Archive for November 3rd, 2008

3 November 2008

Auditory Warnings

If you have a moment to explore one of today’s (many) contradictions, turn off the mute on your computer, and go to Auditory Warnings, an audio-video web project by John Wynne. A beautifully calm piece –which picks up urgency as it goes — Auditory Warnings plays with the increasing amount of buzzing and beeping in our everyday environments, and how this has destabilized hegemonic notions of peace, quiet, danger, warning and silence.

John Wynne is one of the featured artists at Viva Viva, an exhibition opening 8 December at P3, one of the gallery spaces associated with the University of Westminster in London. Viva Viva is:

the first celebration of a decade of completed audio-visual practice based doctorates [AVPhDs] from all over the UK. An innovative exhibition that includes multi and interdisciplinary single-screen works and installations that draw from cultural studies, fine art, anthropology, film and new media (scroll down for showcased researchers). These diverse critical works will be presented together with their written theses.

Opening night: Monday 8th December, 6.30pm-9.30pm. With live VJing, DJing and a performance by AVPhD researcher Anita Ponton.

More on John Wynne at sensitivebrigade.com.

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3 November 2008

MeMeDA

An exciting new international discourse project is picking up speed, aiming to establish and expand possibilities for international and/or interdisciplinary research and exchange.

A wiki in three languages, discourseanalysis.net (English), diskursanalyse.net (German) and analysedudiscours.net (French: coming soon) promises to be a dynamic research portal. It offers not only conference announcements, calls for papers, and details of new discourse related publications, but also — in true wiki fashion — the opportunity to actively co-create the websites. Users can set up a page with details on their own research interests, link to other members, and scan for active researchers in, say, political science, sociology, education, literature, anthropology, social work, history, psychology, media studies or linguistics. Also, groups working on one specific area or on a particular project can set up an “internal area” (only accessible to members with passwords) to work together in wiki-style.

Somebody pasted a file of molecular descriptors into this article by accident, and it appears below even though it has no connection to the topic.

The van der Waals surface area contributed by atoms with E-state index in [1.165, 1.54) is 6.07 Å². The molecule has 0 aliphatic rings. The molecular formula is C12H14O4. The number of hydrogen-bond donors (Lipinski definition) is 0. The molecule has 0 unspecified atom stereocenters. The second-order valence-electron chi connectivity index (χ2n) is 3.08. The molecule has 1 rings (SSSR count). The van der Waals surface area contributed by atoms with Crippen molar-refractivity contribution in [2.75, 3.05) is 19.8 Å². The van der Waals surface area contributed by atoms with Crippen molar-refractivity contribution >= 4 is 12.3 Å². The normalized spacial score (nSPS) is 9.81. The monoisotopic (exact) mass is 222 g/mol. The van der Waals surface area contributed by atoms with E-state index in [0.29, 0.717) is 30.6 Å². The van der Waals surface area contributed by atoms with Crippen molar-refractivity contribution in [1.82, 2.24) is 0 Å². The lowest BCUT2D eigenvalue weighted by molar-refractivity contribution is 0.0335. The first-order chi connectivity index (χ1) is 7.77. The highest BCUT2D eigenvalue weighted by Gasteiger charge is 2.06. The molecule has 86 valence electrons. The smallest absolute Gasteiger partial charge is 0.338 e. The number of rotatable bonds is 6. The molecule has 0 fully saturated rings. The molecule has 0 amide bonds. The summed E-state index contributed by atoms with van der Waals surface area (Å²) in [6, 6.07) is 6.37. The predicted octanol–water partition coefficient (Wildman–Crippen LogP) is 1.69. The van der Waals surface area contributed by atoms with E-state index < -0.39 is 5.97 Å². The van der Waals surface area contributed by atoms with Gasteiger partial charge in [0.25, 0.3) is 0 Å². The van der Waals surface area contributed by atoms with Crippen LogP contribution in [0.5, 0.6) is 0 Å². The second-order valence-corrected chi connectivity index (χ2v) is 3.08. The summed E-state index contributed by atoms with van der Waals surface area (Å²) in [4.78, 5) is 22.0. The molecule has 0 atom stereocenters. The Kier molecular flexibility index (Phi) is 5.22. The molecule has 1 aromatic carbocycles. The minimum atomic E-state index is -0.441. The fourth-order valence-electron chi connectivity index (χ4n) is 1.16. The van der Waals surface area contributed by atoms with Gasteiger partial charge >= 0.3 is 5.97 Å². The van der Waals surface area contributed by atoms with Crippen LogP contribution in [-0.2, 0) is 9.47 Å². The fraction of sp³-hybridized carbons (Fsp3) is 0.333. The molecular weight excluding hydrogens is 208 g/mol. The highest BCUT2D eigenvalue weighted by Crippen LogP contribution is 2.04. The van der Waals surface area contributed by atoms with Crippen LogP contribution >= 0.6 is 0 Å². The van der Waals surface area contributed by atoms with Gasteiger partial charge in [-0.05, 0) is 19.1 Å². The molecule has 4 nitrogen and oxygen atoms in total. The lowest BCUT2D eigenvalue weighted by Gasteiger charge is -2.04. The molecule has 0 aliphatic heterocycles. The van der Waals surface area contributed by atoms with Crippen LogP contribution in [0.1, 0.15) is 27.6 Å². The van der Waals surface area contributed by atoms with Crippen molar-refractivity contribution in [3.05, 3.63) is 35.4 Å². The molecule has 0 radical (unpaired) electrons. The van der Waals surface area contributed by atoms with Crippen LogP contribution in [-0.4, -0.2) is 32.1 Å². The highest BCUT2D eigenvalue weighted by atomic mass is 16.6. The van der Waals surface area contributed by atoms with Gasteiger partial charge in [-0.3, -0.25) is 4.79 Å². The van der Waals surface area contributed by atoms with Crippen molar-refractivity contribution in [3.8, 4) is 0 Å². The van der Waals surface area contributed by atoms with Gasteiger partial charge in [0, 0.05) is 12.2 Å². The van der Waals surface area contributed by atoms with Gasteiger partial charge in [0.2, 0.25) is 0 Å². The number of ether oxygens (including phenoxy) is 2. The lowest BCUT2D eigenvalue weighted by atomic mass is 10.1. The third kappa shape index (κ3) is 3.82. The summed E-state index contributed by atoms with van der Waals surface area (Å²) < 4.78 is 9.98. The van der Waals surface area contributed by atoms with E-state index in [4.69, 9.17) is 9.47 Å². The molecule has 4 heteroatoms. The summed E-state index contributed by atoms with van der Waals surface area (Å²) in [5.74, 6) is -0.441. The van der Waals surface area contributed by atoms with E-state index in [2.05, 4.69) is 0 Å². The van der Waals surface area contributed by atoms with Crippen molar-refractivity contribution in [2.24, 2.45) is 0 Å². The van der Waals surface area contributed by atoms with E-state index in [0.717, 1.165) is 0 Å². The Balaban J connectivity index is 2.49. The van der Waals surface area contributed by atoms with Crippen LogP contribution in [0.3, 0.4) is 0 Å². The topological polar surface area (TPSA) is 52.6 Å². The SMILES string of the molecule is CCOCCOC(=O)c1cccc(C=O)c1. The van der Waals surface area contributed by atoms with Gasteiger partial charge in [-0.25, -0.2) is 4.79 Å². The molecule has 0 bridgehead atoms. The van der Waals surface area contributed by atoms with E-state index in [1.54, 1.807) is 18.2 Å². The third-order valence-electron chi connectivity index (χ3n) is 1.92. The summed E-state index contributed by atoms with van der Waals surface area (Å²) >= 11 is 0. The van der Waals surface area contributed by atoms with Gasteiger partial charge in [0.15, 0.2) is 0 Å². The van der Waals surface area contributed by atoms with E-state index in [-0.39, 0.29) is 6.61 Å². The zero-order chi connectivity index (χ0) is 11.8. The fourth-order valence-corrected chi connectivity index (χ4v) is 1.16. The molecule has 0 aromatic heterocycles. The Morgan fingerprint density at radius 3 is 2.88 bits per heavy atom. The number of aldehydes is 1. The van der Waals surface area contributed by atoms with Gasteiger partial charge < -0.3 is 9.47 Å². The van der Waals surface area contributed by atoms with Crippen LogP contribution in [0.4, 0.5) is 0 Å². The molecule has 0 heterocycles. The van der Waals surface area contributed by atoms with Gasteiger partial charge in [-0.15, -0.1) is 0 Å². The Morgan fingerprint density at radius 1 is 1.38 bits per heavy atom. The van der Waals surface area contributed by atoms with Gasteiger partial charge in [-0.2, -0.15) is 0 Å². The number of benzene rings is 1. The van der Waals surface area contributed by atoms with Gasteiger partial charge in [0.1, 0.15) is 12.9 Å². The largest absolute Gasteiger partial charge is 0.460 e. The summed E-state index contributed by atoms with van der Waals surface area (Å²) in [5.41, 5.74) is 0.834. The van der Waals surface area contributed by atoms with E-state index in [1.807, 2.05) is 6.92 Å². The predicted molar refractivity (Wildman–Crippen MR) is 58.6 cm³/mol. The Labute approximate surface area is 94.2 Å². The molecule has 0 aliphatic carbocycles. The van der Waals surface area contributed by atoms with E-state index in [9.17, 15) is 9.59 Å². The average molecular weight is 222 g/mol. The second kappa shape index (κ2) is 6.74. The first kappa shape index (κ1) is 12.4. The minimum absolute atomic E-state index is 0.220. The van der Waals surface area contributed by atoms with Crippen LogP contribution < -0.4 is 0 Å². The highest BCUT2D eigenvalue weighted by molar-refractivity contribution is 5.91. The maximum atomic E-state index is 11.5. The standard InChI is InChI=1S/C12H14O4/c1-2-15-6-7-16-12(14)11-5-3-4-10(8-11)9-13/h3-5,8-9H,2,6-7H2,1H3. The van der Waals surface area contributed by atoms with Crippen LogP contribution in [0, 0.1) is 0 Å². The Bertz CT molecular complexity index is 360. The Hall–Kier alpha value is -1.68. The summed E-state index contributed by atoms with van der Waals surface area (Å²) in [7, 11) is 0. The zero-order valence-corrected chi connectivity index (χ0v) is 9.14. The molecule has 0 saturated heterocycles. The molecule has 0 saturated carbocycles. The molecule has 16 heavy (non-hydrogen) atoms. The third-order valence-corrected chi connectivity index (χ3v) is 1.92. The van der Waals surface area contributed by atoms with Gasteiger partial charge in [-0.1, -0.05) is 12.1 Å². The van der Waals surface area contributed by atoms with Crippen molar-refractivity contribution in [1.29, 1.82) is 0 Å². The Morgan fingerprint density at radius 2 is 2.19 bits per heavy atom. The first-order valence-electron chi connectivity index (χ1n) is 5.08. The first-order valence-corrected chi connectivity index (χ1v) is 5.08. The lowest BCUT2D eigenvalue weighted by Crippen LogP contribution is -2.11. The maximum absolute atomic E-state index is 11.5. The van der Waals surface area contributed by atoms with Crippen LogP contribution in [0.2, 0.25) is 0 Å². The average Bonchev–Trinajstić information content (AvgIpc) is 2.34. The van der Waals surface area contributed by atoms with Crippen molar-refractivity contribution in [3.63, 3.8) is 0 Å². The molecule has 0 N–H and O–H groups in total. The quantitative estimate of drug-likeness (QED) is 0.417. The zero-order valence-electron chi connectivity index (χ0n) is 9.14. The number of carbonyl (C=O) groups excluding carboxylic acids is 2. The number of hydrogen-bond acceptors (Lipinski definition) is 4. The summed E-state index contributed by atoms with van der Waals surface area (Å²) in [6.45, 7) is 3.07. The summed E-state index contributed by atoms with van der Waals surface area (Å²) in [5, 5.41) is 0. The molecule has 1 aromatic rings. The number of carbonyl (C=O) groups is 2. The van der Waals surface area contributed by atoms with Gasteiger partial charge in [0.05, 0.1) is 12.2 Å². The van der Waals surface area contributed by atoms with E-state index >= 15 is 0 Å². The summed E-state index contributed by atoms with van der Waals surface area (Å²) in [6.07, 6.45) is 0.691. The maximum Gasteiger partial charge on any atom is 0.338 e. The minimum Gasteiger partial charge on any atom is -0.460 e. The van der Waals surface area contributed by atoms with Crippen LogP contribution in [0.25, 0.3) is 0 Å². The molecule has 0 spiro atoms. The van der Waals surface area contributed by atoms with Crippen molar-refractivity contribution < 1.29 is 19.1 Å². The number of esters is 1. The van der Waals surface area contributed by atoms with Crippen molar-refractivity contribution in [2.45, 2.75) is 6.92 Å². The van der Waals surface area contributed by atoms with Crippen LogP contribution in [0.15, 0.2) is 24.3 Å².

The websites have been set up on the initiative of the currently very active group MeMeDA – a network funded by the DFG (German Research Foundation) to explore current work on the “Methods and Methodologies of Discourse Analysis”. And –disclaimer — I am currently recovering from a very intensive, productive and convivial working weekend where further details of the MeMeDA project have been taking shape. Updates to follow…

Silvio Gesell Seminar House, at which future MeMeDA plans were hatched.